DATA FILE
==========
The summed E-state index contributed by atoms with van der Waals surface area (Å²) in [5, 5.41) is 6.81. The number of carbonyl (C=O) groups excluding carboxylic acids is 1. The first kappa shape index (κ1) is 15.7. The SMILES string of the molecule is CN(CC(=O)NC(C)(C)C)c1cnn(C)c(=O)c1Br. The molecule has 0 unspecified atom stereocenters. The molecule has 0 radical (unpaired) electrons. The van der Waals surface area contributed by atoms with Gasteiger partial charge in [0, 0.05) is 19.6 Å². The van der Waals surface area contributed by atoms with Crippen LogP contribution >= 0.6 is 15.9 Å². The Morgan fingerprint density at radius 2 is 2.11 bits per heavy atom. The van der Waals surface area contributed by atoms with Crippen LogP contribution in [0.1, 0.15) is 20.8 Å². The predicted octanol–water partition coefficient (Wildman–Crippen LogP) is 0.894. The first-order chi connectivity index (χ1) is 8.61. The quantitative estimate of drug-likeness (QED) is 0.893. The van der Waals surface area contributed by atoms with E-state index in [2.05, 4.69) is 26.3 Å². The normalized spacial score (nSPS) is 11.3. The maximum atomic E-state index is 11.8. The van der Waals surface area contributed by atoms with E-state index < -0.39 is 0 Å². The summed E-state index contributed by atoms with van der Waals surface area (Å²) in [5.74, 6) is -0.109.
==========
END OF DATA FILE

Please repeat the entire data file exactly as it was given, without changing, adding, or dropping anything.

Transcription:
The summed E-state index contributed by atoms with van der Waals surface area (Å²) in [5, 5.41) is 6.81. The number of carbonyl (C=O) groups excluding carboxylic acids is 1. The first kappa shape index (κ1) is 15.7. The SMILES string of the molecule is CN(CC(=O)NC(C)(C)C)c1cnn(C)c(=O)c1Br. The molecule has 0 unspecified atom stereocenters. The molecule has 0 radical (unpaired) electrons. The van der Waals surface area contributed by atoms with Gasteiger partial charge in [0, 0.05) is 19.6 Å². The van der Waals surface area contributed by atoms with Crippen LogP contribution >= 0.6 is 15.9 Å². The Morgan fingerprint density at radius 2 is 2.11 bits per heavy atom. The van der Waals surface area contributed by atoms with Crippen LogP contribution in [0.1, 0.15) is 20.8 Å². The predicted octanol–water partition coefficient (Wildman–Crippen LogP) is 0.894. The first-order chi connectivity index (χ1) is 8.61. The quantitative estimate of drug-likeness (QED) is 0.893. The van der Waals surface area contributed by atoms with E-state index in [2.05, 4.69) is 26.3 Å². The normalized spacial score (nSPS) is 11.3. The maximum atomic E-state index is 11.8. The van der Waals surface area contributed by atoms with E-state index < -0.39 is 0 Å². The summed E-state index contributed by atoms with van der Waals surface area (Å²) in [5.74, 6) is -0.109.